consistent with the officer's testimony at trial. Both correction officers
testified that they had no prior notice of a problem between claimant and
Mytias, that they had no prior assault problems with the claimant or Mytias, and
no prior notice of this actual incident preparing to boil over.
It is well settled that the State owes a duty of care to safeguard inmates, a
duty which includes prevention of attacks from fellow inmates. That having been
said, however, this duty does not transform the State into an insurer of inmate
Sanchez v State of New York
, 99 NY2d 247). Rather, in order to establish
liability in an inmate assault case, claimant must demonstrate one of the
following: (1) the State knew or should have known that decedent was at risk of
being assaulted and yet failed to provide reasonable protection; (2) the State
knew or should have known that the assailant was prone to perpetrating such an
assault and the State did not take proper precautionary measures; or (3) the
State had ample notice and opportunity to intervene but did not act.
99 NY2d 247). In Sanchez
, the Court of Appeals
clarified that the test of foreseeability includes not only actual notice, but
in addition "[t]he State's constructive notice – what the State reasonably
should have known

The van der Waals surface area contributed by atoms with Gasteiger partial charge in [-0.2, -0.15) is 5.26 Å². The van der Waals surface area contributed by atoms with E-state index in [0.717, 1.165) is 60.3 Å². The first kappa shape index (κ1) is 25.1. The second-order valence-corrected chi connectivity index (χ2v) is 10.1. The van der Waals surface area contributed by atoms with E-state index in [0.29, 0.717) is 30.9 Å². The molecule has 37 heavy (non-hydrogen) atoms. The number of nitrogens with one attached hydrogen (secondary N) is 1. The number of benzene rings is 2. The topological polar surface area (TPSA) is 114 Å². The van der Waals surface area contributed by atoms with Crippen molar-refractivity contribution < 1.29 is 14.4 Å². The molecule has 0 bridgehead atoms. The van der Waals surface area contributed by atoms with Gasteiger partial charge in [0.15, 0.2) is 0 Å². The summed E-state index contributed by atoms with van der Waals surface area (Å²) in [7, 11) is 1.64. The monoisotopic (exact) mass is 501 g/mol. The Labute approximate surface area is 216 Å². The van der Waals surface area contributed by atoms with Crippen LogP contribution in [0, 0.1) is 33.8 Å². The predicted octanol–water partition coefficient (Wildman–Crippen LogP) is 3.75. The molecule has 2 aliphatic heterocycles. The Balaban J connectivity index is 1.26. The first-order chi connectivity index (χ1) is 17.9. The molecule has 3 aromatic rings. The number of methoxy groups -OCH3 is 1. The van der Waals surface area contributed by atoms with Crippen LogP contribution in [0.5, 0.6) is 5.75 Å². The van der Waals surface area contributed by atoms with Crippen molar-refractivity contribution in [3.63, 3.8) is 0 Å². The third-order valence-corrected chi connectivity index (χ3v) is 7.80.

. at 254; emphasis in original). The
Court of Appeals emphasized, however, that the required actual or constructive
notice analysis does not equate to a mandate for "unremitting surveillance in
all circumstances" and that "[t]he mere occurrence of an inmate assault, without
credible evidence that the assault was reasonably foreseeable, cannot establish
the negligence of the State." (Id
. at 256).
Based upon the foregoing, the court is satisfied that the claimant has failed
to sustain his burden of proof of establishing that the State knew or should
have known that the claimant was at risk of being assaulted and yet failed to
provide reasonable protection. Furthermore, on this record there is nothing
which indicates that the State knew or should have known that the assailant was
prone to perpetrating an assault and that the State did not take proper
precautionary measures to protect claimant from same. Furthermore, this record
does not establish that the State had ample notice and opportunity to intervene
but did not act. To the contrary, there is nothing in this record which
indicates that the claimant could identify his assailant or that the State had
any knowledge that either the claimant was prone to assault or that his attacker
"was prone to perpetrating" the same. Moreover, it is clear to the court that
the State responded promptly as soon as the altercation commenced and quelled
the disturbance in a reasonable manner and fashion.
Additionally, the court finds claimant's testimony lacking in credibility,
regarding his role in this incident as well as the role of Inmate Mytias,
particularly in light of the testimony offered by the correction officers at the
Based upon the foregoing, the State's motion to dismiss made at the close of
the claimant's case on which the court previously reserved is now granted.
Consequently, Claim No. 94526 should be and hereby is DISMISSED.
ENTER JUDGMENT ACCORDINGLY.